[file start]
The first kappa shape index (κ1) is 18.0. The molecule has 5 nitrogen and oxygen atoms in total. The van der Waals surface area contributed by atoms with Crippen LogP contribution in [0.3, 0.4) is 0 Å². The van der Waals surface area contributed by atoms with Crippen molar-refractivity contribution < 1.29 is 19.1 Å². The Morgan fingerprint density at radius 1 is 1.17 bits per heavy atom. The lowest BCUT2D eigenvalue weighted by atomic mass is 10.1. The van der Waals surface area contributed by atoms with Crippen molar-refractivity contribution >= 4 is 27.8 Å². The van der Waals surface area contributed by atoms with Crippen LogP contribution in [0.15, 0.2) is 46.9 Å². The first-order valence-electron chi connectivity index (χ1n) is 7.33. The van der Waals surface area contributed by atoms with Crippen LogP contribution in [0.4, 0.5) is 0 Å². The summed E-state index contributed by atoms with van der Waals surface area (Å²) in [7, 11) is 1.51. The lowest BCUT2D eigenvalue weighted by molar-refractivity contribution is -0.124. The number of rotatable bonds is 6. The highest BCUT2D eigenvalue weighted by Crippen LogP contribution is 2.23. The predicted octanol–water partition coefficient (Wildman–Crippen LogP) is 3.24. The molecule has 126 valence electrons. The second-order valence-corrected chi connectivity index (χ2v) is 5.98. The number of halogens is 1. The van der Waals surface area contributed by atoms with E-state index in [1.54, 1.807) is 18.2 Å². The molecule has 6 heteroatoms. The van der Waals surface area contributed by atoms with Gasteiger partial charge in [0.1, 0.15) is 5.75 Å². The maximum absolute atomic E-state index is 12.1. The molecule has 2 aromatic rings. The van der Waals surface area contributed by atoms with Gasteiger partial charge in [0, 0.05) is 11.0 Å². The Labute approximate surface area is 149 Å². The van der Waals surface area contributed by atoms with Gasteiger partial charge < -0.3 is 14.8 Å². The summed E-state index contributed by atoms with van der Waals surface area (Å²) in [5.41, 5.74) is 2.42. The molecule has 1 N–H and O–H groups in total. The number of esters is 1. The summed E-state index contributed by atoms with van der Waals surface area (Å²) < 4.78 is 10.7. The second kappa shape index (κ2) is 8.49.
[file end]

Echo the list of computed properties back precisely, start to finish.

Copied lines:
The first kappa shape index (κ1) is 18.0. The molecule has 5 nitrogen and oxygen atoms in total. The van der Waals surface area contributed by atoms with Crippen LogP contribution in [0.3, 0.4) is 0 Å². The van der Waals surface area contributed by atoms with Crippen molar-refractivity contribution < 1.29 is 19.1 Å². The Morgan fingerprint density at radius 1 is 1.17 bits per heavy atom. The lowest BCUT2D eigenvalue weighted by atomic mass is 10.1. The van der Waals surface area contributed by atoms with Crippen molar-refractivity contribution >= 4 is 27.8 Å². The van der Waals surface area contributed by atoms with Crippen LogP contribution in [0.15, 0.2) is 46.9 Å². The first-order valence-electron chi connectivity index (χ1n) is 7.33. The van der Waals surface area contributed by atoms with Crippen LogP contribution in [0.4, 0.5) is 0 Å². The summed E-state index contributed by atoms with van der Waals surface area (Å²) in [7, 11) is 1.51. The lowest BCUT2D eigenvalue weighted by molar-refractivity contribution is -0.124. The number of rotatable bonds is 6. The highest BCUT2D eigenvalue weighted by Crippen LogP contribution is 2.23. The predicted octanol–water partition coefficient (Wildman–Crippen LogP) is 3.24. The molecule has 126 valence electrons. The second-order valence-corrected chi connectivity index (χ2v) is 5.98. The number of halogens is 1. The van der Waals surface area contributed by atoms with E-state index in [1.54, 1.807) is 18.2 Å². The molecule has 6 heteroatoms. The van der Waals surface area contributed by atoms with Gasteiger partial charge in [0.1, 0.15) is 5.75 Å². The maximum absolute atomic E-state index is 12.1. The molecule has 2 aromatic rings. The van der Waals surface area contributed by atoms with Gasteiger partial charge in [0, 0.05) is 11.0 Å². The Labute approximate surface area is 149 Å². The van der Waals surface area contributed by atoms with Gasteiger partial charge < -0.3 is 14.8 Å². The summed E-state index contributed by atoms with van der Waals surface area (Å²) in [5.41, 5.74) is 2.42. The molecule has 1 N–H and O–H groups in total. The number of esters is 1. The summed E-state index contributed by atoms with van der Waals surface area (Å²) < 4.78 is 10.7. The second kappa shape index (κ2) is 8.49.